”I like films with really muddy water,” said Rupert Graves. The British actor isn’t talking about rain-soaked sound stages but about "characters that are complex and strong dilemmas which address the humanity in people, which is not cut-and-dried."
He grew up far from the primrose gardens and charming chateaus of the Merchant Ivory world.
"I kind of fell into a dissolute life, which was getting more and more dissolute," admitted Graves of his unremarkable adolescence in a provincial town near Bristol, England. A problem child who often skipped class, Graves also suffered from a severe speech impediment—which ironically helped prepare him for his future as a performer.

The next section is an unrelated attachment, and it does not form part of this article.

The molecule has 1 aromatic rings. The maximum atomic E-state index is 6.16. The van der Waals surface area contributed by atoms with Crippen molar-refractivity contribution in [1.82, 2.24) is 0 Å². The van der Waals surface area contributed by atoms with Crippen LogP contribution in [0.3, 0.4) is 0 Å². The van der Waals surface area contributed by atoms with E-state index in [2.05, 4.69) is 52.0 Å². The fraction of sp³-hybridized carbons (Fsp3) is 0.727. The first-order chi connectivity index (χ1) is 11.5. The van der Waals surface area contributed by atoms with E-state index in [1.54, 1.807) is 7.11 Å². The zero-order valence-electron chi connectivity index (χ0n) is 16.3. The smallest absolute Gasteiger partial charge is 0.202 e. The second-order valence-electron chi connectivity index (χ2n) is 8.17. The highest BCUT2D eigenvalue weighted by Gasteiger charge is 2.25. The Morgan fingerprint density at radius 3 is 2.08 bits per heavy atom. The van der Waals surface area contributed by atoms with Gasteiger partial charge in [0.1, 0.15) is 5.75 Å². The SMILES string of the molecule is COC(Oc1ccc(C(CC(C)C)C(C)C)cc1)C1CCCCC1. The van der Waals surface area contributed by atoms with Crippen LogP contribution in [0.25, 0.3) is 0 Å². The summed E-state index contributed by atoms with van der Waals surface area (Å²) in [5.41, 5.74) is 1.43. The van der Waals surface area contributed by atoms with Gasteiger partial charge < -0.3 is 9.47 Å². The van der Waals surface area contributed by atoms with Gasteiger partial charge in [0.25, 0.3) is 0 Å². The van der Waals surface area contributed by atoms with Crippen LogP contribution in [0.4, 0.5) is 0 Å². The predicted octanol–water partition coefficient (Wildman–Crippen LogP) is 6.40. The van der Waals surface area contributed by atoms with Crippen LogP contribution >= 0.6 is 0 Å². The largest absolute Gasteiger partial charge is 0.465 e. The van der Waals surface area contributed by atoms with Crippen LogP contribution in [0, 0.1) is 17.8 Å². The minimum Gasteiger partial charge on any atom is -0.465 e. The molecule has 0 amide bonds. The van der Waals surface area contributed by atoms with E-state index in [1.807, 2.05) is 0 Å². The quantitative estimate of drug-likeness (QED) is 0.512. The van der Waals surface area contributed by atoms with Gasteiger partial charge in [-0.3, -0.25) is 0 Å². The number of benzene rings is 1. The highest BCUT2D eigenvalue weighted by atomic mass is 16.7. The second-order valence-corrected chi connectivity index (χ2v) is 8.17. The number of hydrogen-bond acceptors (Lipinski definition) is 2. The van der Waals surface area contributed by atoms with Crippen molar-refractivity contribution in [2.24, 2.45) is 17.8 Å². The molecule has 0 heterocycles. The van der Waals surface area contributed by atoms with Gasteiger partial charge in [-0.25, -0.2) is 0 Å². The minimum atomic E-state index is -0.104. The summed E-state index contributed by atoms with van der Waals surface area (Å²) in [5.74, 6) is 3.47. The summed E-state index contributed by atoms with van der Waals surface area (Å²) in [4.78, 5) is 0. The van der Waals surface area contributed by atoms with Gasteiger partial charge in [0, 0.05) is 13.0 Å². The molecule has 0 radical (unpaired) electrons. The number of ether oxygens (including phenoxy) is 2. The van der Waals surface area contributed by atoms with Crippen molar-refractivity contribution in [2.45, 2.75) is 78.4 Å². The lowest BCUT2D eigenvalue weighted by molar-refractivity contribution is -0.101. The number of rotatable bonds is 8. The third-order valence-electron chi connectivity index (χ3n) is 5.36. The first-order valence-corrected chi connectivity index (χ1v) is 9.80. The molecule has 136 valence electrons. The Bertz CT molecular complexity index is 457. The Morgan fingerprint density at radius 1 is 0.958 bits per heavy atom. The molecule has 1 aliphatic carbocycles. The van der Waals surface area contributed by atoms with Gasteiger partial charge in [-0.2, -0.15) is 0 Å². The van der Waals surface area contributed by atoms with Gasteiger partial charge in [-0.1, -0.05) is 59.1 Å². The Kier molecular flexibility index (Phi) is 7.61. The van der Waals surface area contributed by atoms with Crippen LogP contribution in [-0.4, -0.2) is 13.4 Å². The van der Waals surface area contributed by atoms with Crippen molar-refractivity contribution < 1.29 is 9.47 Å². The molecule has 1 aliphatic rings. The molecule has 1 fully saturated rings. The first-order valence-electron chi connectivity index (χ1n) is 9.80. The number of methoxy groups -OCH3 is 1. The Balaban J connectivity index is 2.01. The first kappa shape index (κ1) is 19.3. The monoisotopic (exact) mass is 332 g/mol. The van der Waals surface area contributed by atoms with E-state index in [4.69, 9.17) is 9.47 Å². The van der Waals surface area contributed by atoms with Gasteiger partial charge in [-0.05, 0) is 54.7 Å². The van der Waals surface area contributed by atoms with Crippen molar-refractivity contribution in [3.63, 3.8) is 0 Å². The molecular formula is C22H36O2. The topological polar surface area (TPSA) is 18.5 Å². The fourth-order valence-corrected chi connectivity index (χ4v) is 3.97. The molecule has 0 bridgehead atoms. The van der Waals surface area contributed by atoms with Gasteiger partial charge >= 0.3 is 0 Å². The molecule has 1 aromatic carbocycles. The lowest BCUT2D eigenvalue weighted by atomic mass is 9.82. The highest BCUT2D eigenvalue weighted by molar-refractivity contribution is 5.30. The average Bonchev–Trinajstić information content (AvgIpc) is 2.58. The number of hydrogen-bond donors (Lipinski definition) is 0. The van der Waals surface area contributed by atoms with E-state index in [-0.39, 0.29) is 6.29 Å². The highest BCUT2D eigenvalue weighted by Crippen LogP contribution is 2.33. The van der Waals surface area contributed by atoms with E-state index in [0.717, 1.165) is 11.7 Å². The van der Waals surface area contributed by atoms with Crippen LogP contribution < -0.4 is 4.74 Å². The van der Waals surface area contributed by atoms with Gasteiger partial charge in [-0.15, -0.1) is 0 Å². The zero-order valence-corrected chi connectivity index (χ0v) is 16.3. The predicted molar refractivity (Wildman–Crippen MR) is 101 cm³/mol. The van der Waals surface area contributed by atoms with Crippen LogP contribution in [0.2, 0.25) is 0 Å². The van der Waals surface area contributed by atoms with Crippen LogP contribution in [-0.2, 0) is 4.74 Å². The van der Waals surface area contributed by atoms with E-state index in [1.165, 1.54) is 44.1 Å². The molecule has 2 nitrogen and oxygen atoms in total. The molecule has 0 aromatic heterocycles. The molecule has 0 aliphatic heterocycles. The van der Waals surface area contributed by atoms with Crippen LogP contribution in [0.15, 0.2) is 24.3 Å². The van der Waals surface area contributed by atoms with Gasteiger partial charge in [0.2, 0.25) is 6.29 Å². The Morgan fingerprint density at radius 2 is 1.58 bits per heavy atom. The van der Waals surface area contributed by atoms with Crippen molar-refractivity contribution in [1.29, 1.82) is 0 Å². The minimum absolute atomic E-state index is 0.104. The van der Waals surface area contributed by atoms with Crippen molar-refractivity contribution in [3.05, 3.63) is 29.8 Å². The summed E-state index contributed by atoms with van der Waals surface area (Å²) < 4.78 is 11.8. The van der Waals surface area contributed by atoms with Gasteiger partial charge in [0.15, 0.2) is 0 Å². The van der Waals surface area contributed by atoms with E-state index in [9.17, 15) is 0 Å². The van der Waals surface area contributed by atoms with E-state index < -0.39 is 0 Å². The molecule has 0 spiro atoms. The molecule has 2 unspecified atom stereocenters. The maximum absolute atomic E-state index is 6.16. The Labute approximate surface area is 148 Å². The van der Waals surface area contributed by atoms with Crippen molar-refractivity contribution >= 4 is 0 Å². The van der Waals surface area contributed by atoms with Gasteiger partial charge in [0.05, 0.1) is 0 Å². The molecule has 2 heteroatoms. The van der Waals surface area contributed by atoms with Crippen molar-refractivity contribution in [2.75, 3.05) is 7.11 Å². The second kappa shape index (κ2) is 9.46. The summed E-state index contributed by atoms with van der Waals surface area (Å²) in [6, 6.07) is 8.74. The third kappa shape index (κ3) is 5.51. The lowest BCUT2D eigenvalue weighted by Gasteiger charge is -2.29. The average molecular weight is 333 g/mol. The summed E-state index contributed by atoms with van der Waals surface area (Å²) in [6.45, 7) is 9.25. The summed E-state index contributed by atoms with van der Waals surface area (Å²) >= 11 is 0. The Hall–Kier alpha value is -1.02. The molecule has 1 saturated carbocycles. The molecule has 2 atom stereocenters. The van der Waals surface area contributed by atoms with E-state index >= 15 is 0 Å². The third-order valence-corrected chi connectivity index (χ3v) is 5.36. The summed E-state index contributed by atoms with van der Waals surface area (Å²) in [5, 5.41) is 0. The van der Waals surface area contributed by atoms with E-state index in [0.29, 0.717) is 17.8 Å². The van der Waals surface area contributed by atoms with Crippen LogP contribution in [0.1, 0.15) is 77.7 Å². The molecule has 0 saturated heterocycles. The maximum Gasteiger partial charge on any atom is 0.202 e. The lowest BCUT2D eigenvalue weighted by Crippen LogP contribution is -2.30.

"To get rid of my stammer, I was sent to an elocutionist and had to learn big tracts of prose," Graves recalled. "That’s the only training I had as an actor. I also lost my local accent, which was rather nasty and nasally, and I couldn’t have kept that."
Theatre doesn’t pay his bills, even in arts-subsidized England, but Graves said stage work keeps his craft sharp.
"It’s good practice," said Graves. "Especially since I never trained, I always felt it was important to keep doing theatre, because I can really go back to basics, figure out what’s working, and flex my muscles."
A tiny interview with Rupert circa 1997-1998 (?). Looks like Backstage just reprinted it in 2001.